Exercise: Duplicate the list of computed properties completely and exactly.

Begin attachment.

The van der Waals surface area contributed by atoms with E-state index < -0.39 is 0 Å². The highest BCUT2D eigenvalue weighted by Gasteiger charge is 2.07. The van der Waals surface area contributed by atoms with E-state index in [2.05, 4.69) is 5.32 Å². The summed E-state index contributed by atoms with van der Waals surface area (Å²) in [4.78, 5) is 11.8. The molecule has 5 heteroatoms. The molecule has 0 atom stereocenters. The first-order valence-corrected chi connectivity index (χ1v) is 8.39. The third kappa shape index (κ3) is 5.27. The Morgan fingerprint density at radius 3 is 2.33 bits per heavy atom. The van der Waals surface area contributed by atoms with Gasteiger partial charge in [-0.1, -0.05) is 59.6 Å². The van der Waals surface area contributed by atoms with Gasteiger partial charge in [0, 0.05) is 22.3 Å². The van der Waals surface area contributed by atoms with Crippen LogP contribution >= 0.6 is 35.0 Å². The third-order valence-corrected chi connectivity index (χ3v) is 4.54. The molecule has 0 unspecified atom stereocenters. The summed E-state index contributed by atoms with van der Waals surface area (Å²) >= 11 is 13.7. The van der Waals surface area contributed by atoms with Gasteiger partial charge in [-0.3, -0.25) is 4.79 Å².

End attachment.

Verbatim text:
The van der Waals surface area contributed by atoms with E-state index < -0.39 is 0 Å². The highest BCUT2D eigenvalue weighted by Gasteiger charge is 2.07. The van der Waals surface area contributed by atoms with E-state index in [2.05, 4.69) is 5.32 Å². The summed E-state index contributed by atoms with van der Waals surface area (Å²) in [4.78, 5) is 11.8. The molecule has 5 heteroatoms. The molecule has 0 atom stereocenters. The first-order valence-corrected chi connectivity index (χ1v) is 8.39. The third kappa shape index (κ3) is 5.27. The Morgan fingerprint density at radius 3 is 2.33 bits per heavy atom. The van der Waals surface area contributed by atoms with Gasteiger partial charge in [-0.1, -0.05) is 59.6 Å². The van der Waals surface area contributed by atoms with Gasteiger partial charge in [0, 0.05) is 22.3 Å². The van der Waals surface area contributed by atoms with Crippen LogP contribution >= 0.6 is 35.0 Å². The third-order valence-corrected chi connectivity index (χ3v) is 4.54. The molecule has 0 unspecified atom stereocenters. The summed E-state index contributed by atoms with van der Waals surface area (Å²) >= 11 is 13.7. The van der Waals surface area contributed by atoms with Gasteiger partial charge in [-0.3, -0.25) is 4.79 Å².